Slipperiness-imparting agents added to or top-coated on the heat-resistant slip layer formed of the above resin include phosphoric esters, silicone oils, graphite powder, silicone graft polymers, fluoro graft polymers, acrylsilicone graft polymers, acrylsiloxanes, arylsiloxanes, and other silicone polymers. Preferred is a layer formed of a polyol, for example, a high-molecular polyalochol compound, a polyisocyanate compound and a phosphoric ester compound. Further, the addition of a filler is more preferred.

The heat-resistant slip layer may be formed by dissolving or dispersing the resin, the slipperiness-imparting agent, and a filler in a suitable solvent to prepare an ink for the formation of a heat-resistant slip layer, coating the ink onto the backside of the substrate sheet by forming means, such as gravure printing, screen printing, or reverse coating using a gravure plate, and drying the coating.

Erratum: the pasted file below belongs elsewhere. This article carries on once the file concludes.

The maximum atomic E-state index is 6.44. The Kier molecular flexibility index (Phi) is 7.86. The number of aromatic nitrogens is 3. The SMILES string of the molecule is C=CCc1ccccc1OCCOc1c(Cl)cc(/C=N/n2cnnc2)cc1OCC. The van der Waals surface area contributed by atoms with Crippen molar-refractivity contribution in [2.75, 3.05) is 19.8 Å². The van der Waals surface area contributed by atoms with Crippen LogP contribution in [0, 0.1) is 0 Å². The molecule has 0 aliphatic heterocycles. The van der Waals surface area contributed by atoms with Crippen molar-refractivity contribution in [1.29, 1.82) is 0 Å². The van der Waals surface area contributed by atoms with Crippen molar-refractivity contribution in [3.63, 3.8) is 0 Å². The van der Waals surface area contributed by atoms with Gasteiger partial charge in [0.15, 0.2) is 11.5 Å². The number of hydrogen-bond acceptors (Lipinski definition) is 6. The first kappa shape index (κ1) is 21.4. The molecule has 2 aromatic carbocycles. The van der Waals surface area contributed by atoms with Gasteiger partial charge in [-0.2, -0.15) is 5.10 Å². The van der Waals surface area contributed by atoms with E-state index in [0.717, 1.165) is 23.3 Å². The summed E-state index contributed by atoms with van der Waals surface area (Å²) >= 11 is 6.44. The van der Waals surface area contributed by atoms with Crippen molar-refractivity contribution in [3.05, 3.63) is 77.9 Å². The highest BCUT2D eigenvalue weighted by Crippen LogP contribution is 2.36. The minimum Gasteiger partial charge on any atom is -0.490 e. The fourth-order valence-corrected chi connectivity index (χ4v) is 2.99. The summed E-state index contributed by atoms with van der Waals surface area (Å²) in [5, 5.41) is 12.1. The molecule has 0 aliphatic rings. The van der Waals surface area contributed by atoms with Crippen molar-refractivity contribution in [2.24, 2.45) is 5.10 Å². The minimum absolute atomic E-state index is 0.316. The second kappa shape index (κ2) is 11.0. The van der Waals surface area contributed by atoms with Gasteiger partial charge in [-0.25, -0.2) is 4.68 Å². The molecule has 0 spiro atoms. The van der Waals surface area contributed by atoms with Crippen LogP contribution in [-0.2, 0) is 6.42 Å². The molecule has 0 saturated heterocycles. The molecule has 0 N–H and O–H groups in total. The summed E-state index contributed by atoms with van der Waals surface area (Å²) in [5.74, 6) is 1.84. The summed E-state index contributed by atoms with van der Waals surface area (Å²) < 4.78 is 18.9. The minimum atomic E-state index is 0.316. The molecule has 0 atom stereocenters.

The intermediate transfer recording medium according to the present invention comprises at least a receptive layer, a transparent sheet, a resin layer, and a sheet substrate. An antistatic layer may be provided on the surface of the receptive layer, the backside of the sheet substrate, or the outermost surface of both sides. The antistatic layer may be formed by coating a solution or dispersion of an antistatic agent, such as a fatty ester, a sulfuric ester, a phosphoric ester, an amide, a quaternary ammonium salt, a betaine, an amino acid, an acrylic resin, or an ethylene oxide adduct, in a solvent. The forming means used may be the same as that used in the formation of the receptive layer. The coverage of the antistatic layer is preferably 0.001 to 0.1 g/m2 on a dry basis.